Broader jury pool sought for Arbery death hate crimes trial
Attorneys in the upcoming federal hate crimes trial of the three white men who chased and killed Ahmaud Arbery want the jury pool to come from an expansive area of Georgia that covers 43 counties, including some that are a four-hour drive from the courthouse where the trial will be held.
Prosecutors and defense attorneys filed a joint motion Thursday in U.S. District Court, with both sides in agreement that casting a wider net for potential jurors will improve the odds of seating an impartial jury. The first trial in Arbery's slaying, seen by many as a reckoning on racial injustice in the legal system, resulted in murder convictions in a state court the day before Thanksgiving.
Father and son Greg and Travis McMichael and their neighbor, William "Roddie" Bryan, were all found guilty of murder and other crimes in the Feb. 23, 2020, killing of Arbery. Bryan recorded cellphone video of Travis McMichael blasting the 25-year-old Black man with a shotgun after Arbery spent several minutes running as the three men chased him in pickup trucks.
The murder trial in state court was not the end of the legal troubles for the McMichaels and Bryan. They now face hate crime charges at the federal level that allege they violated Arbery's civil rights, unjustly pursuing and threatening him on a public street, because he was Black.
A judge has scheduled jury selection in the federal trial to begin Feb. 7. The McMichaels and Bryan pleaded not guilty to the hate crime charges in May.
Like the state trial, the federal case will be tried in Glynn County, where the killing occurred just outside the port city of Brunswick. Typically, a federal jury would be drawn from residents of Glynn County as well as six neighboring counties that make up the Brunswick Division of the federal court system's Southern District of Georgia.
"The parties believe that it is likely that many potential jurors from the Brunswick Division will have experienced sustained exposure to the case and may have formed immutable opinions, in one direction or the other, that will ultimately preclude them from sitting on a jury in this case," the attorneys said in their legal motion.
In a separate court filing, Travis McMichael's attorney, Amy Lee Copeland, asked the judge to consider moving the trial to a different city within the same judicial district, such as Savannah or Augusta.
The attorneys noted that court rules allow for a jury pool to be assembled from the entire Southern District, which has a population of more than 1.6 million people. Each U.S. state has between one and four federal court districts, which vary substantially by size and population.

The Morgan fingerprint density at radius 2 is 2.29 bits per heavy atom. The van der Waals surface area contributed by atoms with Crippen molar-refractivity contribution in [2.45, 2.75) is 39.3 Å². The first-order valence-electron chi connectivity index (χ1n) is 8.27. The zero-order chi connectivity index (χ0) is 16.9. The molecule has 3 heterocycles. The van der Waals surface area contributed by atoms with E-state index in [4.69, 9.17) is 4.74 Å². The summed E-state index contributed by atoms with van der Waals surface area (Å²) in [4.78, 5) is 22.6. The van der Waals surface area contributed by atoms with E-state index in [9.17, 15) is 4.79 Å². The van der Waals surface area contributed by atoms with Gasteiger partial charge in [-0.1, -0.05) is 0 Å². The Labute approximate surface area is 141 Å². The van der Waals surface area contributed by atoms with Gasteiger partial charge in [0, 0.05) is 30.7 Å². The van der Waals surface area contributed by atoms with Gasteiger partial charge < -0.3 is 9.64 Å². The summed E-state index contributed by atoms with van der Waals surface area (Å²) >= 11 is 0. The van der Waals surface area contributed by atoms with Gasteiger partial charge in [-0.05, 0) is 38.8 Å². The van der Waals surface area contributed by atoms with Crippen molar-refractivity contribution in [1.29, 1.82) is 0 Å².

Georgia's Southern District covers 43 of its 159 counties. Farthest from the courthouse is rural Wilkes County, located more than 210 miles (338 kilometers) north of Brunswick.
The next pretrial hearing in the federal case is scheduled for Dec. 20.
The McMichaels armed themselves with guns and jumped in a pickup truck after they spotted Arbery running past their home on a Sunday afternoon last year. They later told police they suspected he was a burglar, though they did not see him committing any crimes.
Bryan joined the chase in his own truck, telling police he used the vehicle to force Arbery into a ditch and cut off his escape from the subdivision. He used his cellphone to record video of Travis McMichael shooting Arbery as he tried to run around the McMichael's idling truck.
Travis McMichael testified he shot Arbery in self-defense after the running man attacked him and tried to grab his gun. Defense attorneys said the three men had reasonable grounds to suspect Arbery was a criminal and wanted only to detain him until police could arrive.
Prosecutors and defense attorneys in the federal case say they hope to avoid the sort of slow-moving grind that made jury selection last 2 1/2 weeks before the state trial could begin.
The state's jury pool was drawn exclusively from Glynn County, where Arbery's death had dominated news reports and social media feeds. Most potential jurors arrived at the courthouse already knowing basic facts about the case, and many were dismissed for having strong opinions.
In a separate legal filing in the federal case, prosecutors and defense attorneys asked the judge to approve a 14-page questionnaire to be sent to potential jurors ahead of time along with their jury duty notices. They proposed using the questionnaires to identify any pool members that both sides agree are too biased to fairly hear the case before jury selection begins.
Attorneys noted it would not be the first time a federal jury had been summoned from all 43 counties in Georgia's Southern District. That happened in 2005 for the federal corruption trial of Charles Walker of Augusta, who had been the powerful Democratic leader of the state Senate.